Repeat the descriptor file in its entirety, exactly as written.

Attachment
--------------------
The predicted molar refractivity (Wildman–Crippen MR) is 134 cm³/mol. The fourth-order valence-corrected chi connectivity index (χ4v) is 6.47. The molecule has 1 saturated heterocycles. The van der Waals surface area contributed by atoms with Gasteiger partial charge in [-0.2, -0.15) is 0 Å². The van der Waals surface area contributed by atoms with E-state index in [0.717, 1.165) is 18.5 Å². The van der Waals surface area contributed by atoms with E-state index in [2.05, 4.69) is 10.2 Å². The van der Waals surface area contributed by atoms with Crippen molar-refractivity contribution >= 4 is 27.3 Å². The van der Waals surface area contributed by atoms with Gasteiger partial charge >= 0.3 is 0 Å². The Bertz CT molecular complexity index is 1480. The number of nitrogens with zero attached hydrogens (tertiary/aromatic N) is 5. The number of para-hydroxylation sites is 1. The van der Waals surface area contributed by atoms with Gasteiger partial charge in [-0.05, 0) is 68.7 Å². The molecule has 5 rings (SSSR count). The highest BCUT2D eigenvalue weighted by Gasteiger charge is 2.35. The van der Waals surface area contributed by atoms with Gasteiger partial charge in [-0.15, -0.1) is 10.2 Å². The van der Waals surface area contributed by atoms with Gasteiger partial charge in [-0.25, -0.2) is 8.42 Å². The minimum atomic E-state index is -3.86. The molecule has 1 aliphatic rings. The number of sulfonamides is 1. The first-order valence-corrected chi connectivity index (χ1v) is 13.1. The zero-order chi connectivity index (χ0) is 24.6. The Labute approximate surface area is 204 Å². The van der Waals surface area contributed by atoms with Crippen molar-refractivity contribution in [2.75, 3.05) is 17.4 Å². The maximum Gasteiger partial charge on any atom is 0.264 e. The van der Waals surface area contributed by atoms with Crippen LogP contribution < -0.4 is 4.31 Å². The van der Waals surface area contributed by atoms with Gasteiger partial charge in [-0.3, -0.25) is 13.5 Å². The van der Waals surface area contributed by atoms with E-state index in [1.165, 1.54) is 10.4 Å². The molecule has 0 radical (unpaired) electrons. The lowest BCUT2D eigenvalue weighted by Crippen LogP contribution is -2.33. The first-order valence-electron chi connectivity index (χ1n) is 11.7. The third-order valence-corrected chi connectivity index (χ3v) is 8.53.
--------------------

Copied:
The predicted molar refractivity (Wildman–Crippen MR) is 134 cm³/mol. The fourth-order valence-corrected chi connectivity index (χ4v) is 6.47. The molecule has 1 saturated heterocycles. The van der Waals surface area contributed by atoms with Gasteiger partial charge in [-0.2, -0.15) is 0 Å². The van der Waals surface area contributed by atoms with E-state index in [0.717, 1.165) is 18.5 Å². The van der Waals surface area contributed by atoms with E-state index in [2.05, 4.69) is 10.2 Å². The van der Waals surface area contributed by atoms with Crippen molar-refractivity contribution >= 4 is 27.3 Å². The van der Waals surface area contributed by atoms with Gasteiger partial charge >= 0.3 is 0 Å². The Bertz CT molecular complexity index is 1480. The number of nitrogens with zero attached hydrogens (tertiary/aromatic N) is 5. The number of para-hydroxylation sites is 1. The van der Waals surface area contributed by atoms with Gasteiger partial charge in [-0.05, 0) is 68.7 Å². The molecule has 5 rings (SSSR count). The highest BCUT2D eigenvalue weighted by Gasteiger charge is 2.35. The van der Waals surface area contributed by atoms with Gasteiger partial charge in [-0.15, -0.1) is 10.2 Å². The van der Waals surface area contributed by atoms with Gasteiger partial charge in [-0.25, -0.2) is 8.42 Å². The minimum atomic E-state index is -3.86. The molecule has 1 aliphatic rings. The number of sulfonamides is 1. The first-order valence-corrected chi connectivity index (χ1v) is 13.1. The zero-order chi connectivity index (χ0) is 24.6. The Labute approximate surface area is 204 Å². The van der Waals surface area contributed by atoms with Crippen molar-refractivity contribution in [2.75, 3.05) is 17.4 Å². The maximum Gasteiger partial charge on any atom is 0.264 e. The van der Waals surface area contributed by atoms with Crippen LogP contribution < -0.4 is 4.31 Å². The van der Waals surface area contributed by atoms with Gasteiger partial charge in [-0.3, -0.25) is 13.5 Å². The van der Waals surface area contributed by atoms with E-state index in [1.165, 1.54) is 10.4 Å². The molecule has 0 radical (unpaired) electrons. The lowest BCUT2D eigenvalue weighted by Crippen LogP contribution is -2.33. The first-order valence-electron chi connectivity index (χ1n) is 11.7. The third-order valence-corrected chi connectivity index (χ3v) is 8.53.